X chromosome inactivation is a form of chromosome-wide gene regulation which results in the silencing of one of the two X chromosomes in female mammals, thereby restoring equal dosage of gene expression between males and females. There are significant differences in this inactivation process between mammal groups, which probably reflects its evolution. One of the most striking difference is that in metatherian mammals (marsupials) only the paternal X chromosome is inactivated, whereas eutherian (placental) mammals show random inactivation in most tissues. X inactivation is initiated at the XIST locus in eutherians, but no homologous locus has yet been demonstrated in marsupials. X inactivation is less stable in marsupials than in eutherians, and is incomplete and tissue-specific. The molecular basis, too may be different. Although differences in histone acetylation have been demonstrated between active and inactive X chromosomes in marsupials as well as eutherians, DNA methylation of the promoter region of inactive genes have not, perhaps accounting for the less stable inactivation in this mammalian group. These differences between the X inactivation processes in marsupials and eutherian mammals suggest that marsupials may have retained a less complex and more primitive form of X inactivation. The differences between the groups offer a unique opportunity to dissect out the layers of the process of gene silencing at a chromosome level. Our goal is to investigate these differences by a series of molecular approaches. We plan first to isolate the XIST locus from marsupials, based on our preliminary finding of a female-specific RNA signal using a probe enriched in marsupial X chromosome DNA. We will compare eutherian and metatherian XIST sequence and methylation status to examine possible XIST imprinting in marsupials. Secondly, we will investigate the stability of X inactivation of marsupial genes in comparison to mouse by measuring expression from the active and inactive X chromosomes in individual cells. Thirdly, we will insert a marsupial gene into the mouse X chromosome to determine whether the gene is susceptible or resistant in vivo to epigenetic changes which characterize eutherian genes.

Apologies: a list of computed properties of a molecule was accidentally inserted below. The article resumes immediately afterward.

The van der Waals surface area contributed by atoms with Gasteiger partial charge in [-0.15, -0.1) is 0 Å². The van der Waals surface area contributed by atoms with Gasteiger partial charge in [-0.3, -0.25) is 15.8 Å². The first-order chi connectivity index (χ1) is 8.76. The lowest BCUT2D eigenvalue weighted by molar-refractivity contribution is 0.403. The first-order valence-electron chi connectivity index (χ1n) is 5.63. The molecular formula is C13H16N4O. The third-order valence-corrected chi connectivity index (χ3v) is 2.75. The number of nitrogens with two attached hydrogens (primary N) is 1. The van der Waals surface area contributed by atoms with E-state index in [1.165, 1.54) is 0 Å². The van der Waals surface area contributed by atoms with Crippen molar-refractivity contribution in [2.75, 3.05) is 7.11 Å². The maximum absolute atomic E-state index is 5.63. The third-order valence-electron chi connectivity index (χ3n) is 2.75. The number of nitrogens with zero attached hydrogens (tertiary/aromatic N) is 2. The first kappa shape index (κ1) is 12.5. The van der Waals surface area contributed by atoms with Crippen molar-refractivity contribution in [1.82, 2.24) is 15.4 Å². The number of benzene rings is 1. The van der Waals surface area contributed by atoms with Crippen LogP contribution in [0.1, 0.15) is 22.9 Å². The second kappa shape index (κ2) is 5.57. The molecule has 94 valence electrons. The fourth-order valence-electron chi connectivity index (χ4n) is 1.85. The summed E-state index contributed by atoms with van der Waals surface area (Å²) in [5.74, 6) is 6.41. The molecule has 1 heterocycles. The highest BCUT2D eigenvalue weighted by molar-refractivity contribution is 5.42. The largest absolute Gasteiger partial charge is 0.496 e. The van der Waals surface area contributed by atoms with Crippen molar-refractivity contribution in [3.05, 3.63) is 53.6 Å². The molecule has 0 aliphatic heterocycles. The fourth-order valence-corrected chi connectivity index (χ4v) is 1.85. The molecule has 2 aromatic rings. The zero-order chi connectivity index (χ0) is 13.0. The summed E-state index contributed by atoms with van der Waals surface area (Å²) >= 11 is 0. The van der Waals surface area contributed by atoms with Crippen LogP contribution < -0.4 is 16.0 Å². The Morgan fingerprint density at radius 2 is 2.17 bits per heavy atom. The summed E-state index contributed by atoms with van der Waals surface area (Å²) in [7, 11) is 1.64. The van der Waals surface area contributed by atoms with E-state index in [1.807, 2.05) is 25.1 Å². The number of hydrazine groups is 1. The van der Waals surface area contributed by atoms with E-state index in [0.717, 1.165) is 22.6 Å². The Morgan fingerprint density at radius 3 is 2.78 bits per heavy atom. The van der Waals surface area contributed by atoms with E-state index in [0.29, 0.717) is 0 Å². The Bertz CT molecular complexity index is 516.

National Institute of Health (NIH)
National Institute of General Medical Sciences (NIGMS)
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Genome Study Section (GNM)
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Carter, Anthony D
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University of Washington
Schools of Medicine
United States
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Koina, Edda; Wakefield, Matthew J; Walcher, Cristina et al. (2005) Isolation, X location and activity of the marsupial homologue of SLC16A2, an XIST-flanking gene in eutherian mammals. Chromosome Res 13:687-98
Filippova, Galina N; Cheng, Mimi K; Moore, James M et al. (2005) Boundaries between chromosomal domains of X inactivation and escape bind CTCF and lack CpG methylation during early development. Dev Cell 8:31-42
Tsuchiya, Karen D; Greally, John M; Yi, Yajun et al. (2004) Comparative sequence and x-inactivation analyses of a domain of escape in human xp11.2 and the conserved segment in mouse. Genome Res 14:1275-84
Disteche, C M; Filippova, G N; Tsuchiya, K D (2002) Escape from X inactivation. Cytogenet Genome Res 99:36-43